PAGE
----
27 Apr Is Recovery in College Possible?
Anyone who is new in recovery or just getting sober has probably been given the suggestion to change their “playmates and playgrounds”, in respect to steering clear of the people, places and things that are associated with their past. But for many adolescents and teenagers in recovery, going back to college makes this an incredibly difficult task.
According to one study, most of these individuals who decide to return to school after completing inpatient, outpatient or a drug rehab facility are offered some kind of drug on their first day back! For reasons such as this, many American colleges and higher education facilities now offer programs designed specifically for these young people who are new in recovery.
The Need for Recovery Programs in Schools
This newfound need for recovery programs in college is not going to get any smaller, either. More facts found on the National Survey on Drug Use and Health from the Substance Abuse and Mental Health Services Administration found that:
- Almost 1% of 12-year-olds in the US either abused or became dependent on alcohol or illicit drugs in the last year.
- That percentage increases each year up to age 21, where 22.8% fit the abuse or dependence criteria.
- Nearly 2.3 million Americans aged 12-17 need treatment for an alcohol or drug problem. Of this group, only 168,000 will receive treatment at a facility dedicated to that purpose.
Yet for adolescents who are lucky enough to receive treatment, they are also at the greatest risk for relapse. This is because the time which they complete treatment falls in line with when they will be returning to their colleges or hometowns, the same places that much of their abuse took place.
Center for Students in Recovery
The University of Texas at Austin has implemented a program to combat this issue. The Center for Students in Recovery, or CSR, provides programming, resources and activities that provide a pathway to both recovery and academic achievement. Founded in 2004, hundreds of college students have turned to CSR as a means of finding support in their recovery to help them stay sober while they are enrolled in college.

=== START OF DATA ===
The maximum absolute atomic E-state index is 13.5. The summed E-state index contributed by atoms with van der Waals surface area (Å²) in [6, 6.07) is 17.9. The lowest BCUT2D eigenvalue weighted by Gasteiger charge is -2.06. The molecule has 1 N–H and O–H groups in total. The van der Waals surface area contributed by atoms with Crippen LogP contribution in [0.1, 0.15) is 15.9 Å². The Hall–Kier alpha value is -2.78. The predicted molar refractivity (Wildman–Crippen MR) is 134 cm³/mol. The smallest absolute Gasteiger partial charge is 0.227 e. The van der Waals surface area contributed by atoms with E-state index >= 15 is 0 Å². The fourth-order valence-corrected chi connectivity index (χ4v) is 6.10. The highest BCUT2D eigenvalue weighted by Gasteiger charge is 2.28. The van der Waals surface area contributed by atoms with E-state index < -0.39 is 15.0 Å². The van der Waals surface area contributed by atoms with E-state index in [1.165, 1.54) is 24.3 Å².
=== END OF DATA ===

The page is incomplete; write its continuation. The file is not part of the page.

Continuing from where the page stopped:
CSR supports the attendance of 12 step meetings and experiential groups, as well as organizing social, athletic and volunteer activities in which students can get involved in a recovery community while still attending class and living on campus. It helps to develop a vibrant support system and connects individuals with the resources needed to succeed in school.
What else can students in recovery do?
With the number of college students receiving treatment and returning to college growing, it is unfortunate that more colleges have not adopted programs such CSR. However, there are many similar strategies they use that you can implement yourself:
- Search for sober housing near campus
- Connect with a college counselor and inquire about resources
- Locate local young people AA groups
- Connect with a therapy group
- Make self-care a priority
- Engage in a spiritual practice (meditation, prayer, etc.)
- Commit to community service activities
- Explore new activities or hobbies
Remember, none of these things make a difference if an individual is not committed to recovery. Making their sobriety the highest priority is absolutely essential for success when going back to school. Recovery in college is possible, if you work for it.